More on the Free Software Wars
Sun Microsystems Inc.'s strategy of acquiring StarOffice and distributing it for free is a serious threat to Microsoft Corp. and is ironically similar to what Microsoft did to Netscape Communications ("Free software from anywhere?" News: Analysis & Commentary, Sept. 13). Netscape had a 90%+ share of the browser market, and Microsoft's response was to give away a similar product, Explorer. Today, Microsoft Office has a high market share, and Sun will give away a similar product.
Consumers will take advantage of this offer. Why not? If someone needed to supply his new business with computers and software, would he rather pay $2,500 to buy five people Microsoft Office, or pay nothing? Someone more adventurous could buy older computers and put (free) Linux and StarOffice on them, saving even more money.
Of course, Microsoft will also probably give Office away on the Web. But will this really help them? Office sales were reported to be 40% of revenue for Microsoft. The most ironic turn of events could be Microsoft Office use over the Web, powered by Sun Unix or Penguin Computing Inc.'s Linux servers. Of course, Microsoft could use some servers running NT; they would just need 10 times as many of them, since NT is not reliable. Either way, this development will eat into the sales of Microsoft Office, and perhaps not boost sales of NT for servers.
Sun has a good idea. Many people are ready to get off the merry-go-round of constant, expensive Microsoft Office upgrades. As for new purchasers, the choices keep improving. StarOffice runs on more operating systems than Microsoft Office does. Microsoft's only logical way to stop Sun's eating some of their lunch will be to buy Sun.
Santa Cruz, Calif.Return to top
The Lowdown on Cheap Chats
Regarding "Why talk is so cheap" (News: Analysis & Commentary, Sept. 13): The basic reason for the declining cost of long-distance communications is the advent of the communications satellite. Previously, the cost of providing such service over land was directly related to separation distance: The greater the distance, the more microwave relay stations were required. Today, thanks to communication satellites in geosynchronous orbit, the cost of linking two parties separated by 2,500 miles is the same as the cost of linking two parties separated by 250 miles. Communication satellites also are responsible for declining trans-oceanic rates, because they provide same-cost linkage over water as well as over land.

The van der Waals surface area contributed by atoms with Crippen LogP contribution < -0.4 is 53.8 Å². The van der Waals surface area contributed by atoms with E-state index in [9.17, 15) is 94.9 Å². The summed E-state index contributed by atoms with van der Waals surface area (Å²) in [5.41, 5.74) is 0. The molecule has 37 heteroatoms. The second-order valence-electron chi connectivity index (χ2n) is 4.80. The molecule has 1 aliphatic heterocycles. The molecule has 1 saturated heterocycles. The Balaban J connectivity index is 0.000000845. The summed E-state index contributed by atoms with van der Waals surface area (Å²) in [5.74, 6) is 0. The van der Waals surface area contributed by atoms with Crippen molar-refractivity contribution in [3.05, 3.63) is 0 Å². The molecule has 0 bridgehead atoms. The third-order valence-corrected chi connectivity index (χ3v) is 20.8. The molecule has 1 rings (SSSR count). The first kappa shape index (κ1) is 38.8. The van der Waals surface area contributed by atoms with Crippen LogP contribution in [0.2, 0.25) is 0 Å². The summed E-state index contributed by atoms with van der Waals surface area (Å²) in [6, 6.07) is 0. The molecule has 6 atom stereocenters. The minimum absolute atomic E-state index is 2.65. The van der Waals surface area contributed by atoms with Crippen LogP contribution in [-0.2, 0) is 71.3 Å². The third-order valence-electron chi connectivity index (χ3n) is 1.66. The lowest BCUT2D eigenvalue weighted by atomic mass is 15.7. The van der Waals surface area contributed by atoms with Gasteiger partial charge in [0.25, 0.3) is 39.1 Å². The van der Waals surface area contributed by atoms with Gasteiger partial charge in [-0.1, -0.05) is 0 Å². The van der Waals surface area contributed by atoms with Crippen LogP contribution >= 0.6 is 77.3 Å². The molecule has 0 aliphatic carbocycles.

Philip J. Klass
WashingtonReturn to top
Should We Tax the Dead--and How Much?
I was disappointed with Gary S. Becker's joining the estate-tax repeal chorus ("Estate taxes: an idea whose time has gone," Economic Viewpoint, Sept. 13). I could find in his column no reason to repeal the tax other than to save taxpayers the money they spend to try to avoid it. Too bad he did not explain to us nonlaureates whether any benefits result from leveling the playing field by taxing away the meritless process which he casually describes as the "greater abilities of successful parents" being transmitted to their children. Could some entrepreneur's $1 billion in "abilities" be better taxed at death and used for public education and such, as he suggests, instead of just sprinkling it on the decedent's kiddies (whose only proven skill is often one described as being clever at selecting their parents)?
If social engineering is a legitimate use of the tax code, as he states, then Gary Becker is wrong when he writes that the time has come to abolish the estate tax. Family wealth plays a much too prominent role in relationships between the generations. Society would be far better off if family members related in a more honest and caring manner than that dictated by greed and promise of future reward.
We cannot legitimately interfere in games played by living members of families. But this does not mean we ought to encourage people to focus on how they can exert power after they die.
Also, imagine what a better place this would be if all of the productive resources of earth were being completely recycled once every generation.
Salt Lake City
Why not eliminate estate taxes as well as those on capital gains, interest, and other taxes on income from wealth and substitute a general tax on net worth? By and large, wealth, as opposed to income, is untaxed. It seems likely that there is a total of nearly $40 trillion in the U.S., with a third owned by the top 1% and twice that by the upper 10%. A progressive rate averaging 2% would yield roughly $800 billion, enough to offset eliminating these taxes as well as the punitively regressive payroll tax that supports Social Security.
Since the net worth now in equity markets is well over $10 trillion and has been yielding nearly 20% recently, a 2% tax seems much less than onerous. Decisions to buy or sell property would hinge mainly on their value in increasing wealth and not on complicated tax consequences. Why has no politician suggested similar reform as a proper subject for debate? Only Bill Bradley has suggested eliminating the payroll tax, and he hasn't said much about it lately.
Southbury, Conn.Return to top